Two thousand speakers in Washington; Speaking across the Atlantic; Taylor Swift; Bill Cosby; Gladstone’s Rules; Poorly-trained Interviewers; Become a specialist; An interview with Carolyn Strauss; Music from Ashton Lane
Friday, July 17, 2015
National Speakers Association Convention; The Newseum; Mhairi Black; Finley Quaye; Go beyond the finish; Plan for a long media career; Repurposing your content; An interview with Jolene Jang; Music from Jim Boggia
Thursday, July 09, 2015
Sport and News; Speakers gather in Washington; Drones and Crop Circles; A Russian Straight Flag; Are you Interesting?; Seven ways to ruin a media release; Four ways to benefit from blogging; An interview with Craig Price; Music from Lee Robert
Thursday, July 02, 2015
Thursday, June 25, 2015
Thursday, June 18, 2015
Friday, June 12, 2015
I've watched the interview several times. As a fellow journalist who specialises in training CEOs to cope with crisis interviews, I think Ms Burley did nothing wrong. The interview could have been shorter, but that's not Ms Burley's fault, since she was no doubt being directed from the gallery, and being told to keep going.
Mr Varney spoke well, and expressed his concern and sympathy for the victims. However, he also referred to introducing "another level of safety", which begged the question as to why that wasn't already in place. Any professional journalist would have probed him on that point.
However, I suspect this is more about another issue - Ms Burley's gender. If the interview had been conducted by a male journalist, Paxman-style, I don't think there would have been a similar outcry. The fact that many of the insults refer to her as a "bitch", "cow' or even worse, indicate that people feel that being a woman and being an assertive interviewer is unaceptable.
It's perhaps telling that when Jeremy Clarkson admitted to punching a member of his production team, a million people signed a petition to have him reinstated. In 1997, Jeremy Paxman was widely praised for asking former Home Secretary Michael Howard the same question fourteen times in a row. However, Ms Burley's repeated questioning of safety standards following a serious accident is seen as intrusive.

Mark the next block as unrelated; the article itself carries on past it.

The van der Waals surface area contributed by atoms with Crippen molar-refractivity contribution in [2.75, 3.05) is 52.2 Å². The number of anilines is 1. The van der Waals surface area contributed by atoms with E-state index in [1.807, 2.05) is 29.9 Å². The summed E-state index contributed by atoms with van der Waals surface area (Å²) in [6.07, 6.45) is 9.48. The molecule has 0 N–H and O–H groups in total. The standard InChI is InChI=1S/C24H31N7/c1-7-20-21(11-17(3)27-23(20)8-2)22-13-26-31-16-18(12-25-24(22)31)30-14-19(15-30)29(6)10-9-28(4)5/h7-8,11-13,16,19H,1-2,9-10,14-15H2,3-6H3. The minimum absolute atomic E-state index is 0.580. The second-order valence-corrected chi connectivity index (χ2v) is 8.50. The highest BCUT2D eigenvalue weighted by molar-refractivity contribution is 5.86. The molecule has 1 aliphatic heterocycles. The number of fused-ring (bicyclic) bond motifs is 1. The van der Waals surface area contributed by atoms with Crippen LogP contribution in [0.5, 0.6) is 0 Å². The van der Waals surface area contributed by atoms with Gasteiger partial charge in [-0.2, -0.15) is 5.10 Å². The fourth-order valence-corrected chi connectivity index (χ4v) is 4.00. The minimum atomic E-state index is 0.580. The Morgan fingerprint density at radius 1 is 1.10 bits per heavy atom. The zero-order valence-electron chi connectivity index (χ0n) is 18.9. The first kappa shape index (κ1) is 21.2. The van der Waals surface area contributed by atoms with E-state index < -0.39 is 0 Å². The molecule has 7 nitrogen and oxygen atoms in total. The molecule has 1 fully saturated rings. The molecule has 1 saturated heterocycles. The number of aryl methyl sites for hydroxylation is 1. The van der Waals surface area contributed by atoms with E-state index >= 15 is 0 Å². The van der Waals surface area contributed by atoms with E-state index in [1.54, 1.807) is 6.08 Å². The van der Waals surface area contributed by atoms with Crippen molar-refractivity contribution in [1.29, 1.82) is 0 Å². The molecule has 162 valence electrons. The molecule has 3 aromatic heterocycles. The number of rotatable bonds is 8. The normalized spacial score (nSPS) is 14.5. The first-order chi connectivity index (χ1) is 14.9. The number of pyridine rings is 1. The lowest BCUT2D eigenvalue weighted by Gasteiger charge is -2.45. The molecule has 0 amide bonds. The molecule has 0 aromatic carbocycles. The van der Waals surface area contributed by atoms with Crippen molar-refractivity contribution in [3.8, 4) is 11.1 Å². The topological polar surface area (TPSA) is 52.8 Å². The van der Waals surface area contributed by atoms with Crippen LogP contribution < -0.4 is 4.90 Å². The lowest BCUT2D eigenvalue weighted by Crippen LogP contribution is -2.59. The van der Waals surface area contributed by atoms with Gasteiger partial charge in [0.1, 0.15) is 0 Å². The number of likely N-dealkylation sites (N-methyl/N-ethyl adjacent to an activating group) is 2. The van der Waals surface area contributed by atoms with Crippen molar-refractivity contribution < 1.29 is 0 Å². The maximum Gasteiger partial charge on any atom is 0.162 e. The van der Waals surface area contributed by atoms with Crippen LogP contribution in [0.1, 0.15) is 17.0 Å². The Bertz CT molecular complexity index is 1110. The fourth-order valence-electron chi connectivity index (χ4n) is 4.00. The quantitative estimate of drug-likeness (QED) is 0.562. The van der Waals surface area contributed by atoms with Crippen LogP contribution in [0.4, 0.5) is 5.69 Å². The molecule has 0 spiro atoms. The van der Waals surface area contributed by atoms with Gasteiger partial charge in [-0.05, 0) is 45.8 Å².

It seems to me that the wave of criticism has more than a whiff of sexism about it. Sky News should express their confidence in Ms Burley, and ask her to get on with her job of holding public figures to account.
Image credit: Creative Commons
20 steps is back!; Who owns the Sun?; Joachim de Posada; Sir Tim Hunt; Why Speakers need a Bra; What is News?; Share and Share Alike; An interview with Andy Murray (no, not that one); Music from Nugent and Belle.
Thursday, June 04, 2015
Sepp Blatter resigns - did the sponsors push him?; Charles Kennedy; Eddie McGuire; On the button; Picking the right messenger; Show and Tell; An interview with John Richardson of the Coffee Boys; Music from Robbie Boyd
Thursday, May 28, 2015
A hotbed of corruption at FIFA; J K Rowling; Guy Claxton; Three checklists for speakers; It’s Gary from The Guardian - have you got a minute?’ What’s your take?; An interview with Jo Howson; Music from Mick Wilson.
Of course, Sepp Blatter, the dear leader, has distanced himself from the latest, and all previous, corruption allegations. I'm not suggesting for a moment that he is criminally liable, but he has been on the scene of the crime for a very long time. He's presided over the debacle, and has therefore at the very least been incompetent and negligent. It's time for him to retire.
However, he has been Machiavellian in his use of FIFA's largesse to the smaller nations, realising that The Cook Islands (population 24,000) has the same number of votes as the USA, and is much easier to get onside with grants for football development. He's not only given money, but also power to many countries who adore him for it.
The departure of Mr Blatter would deal with one major complaint, at least from Europe and North America. But the problem runs much deeper. Untangling the FIFA web of payments, favours, and even bribes will take months or years. I wonder if FIFA can ever be made fit for purpose?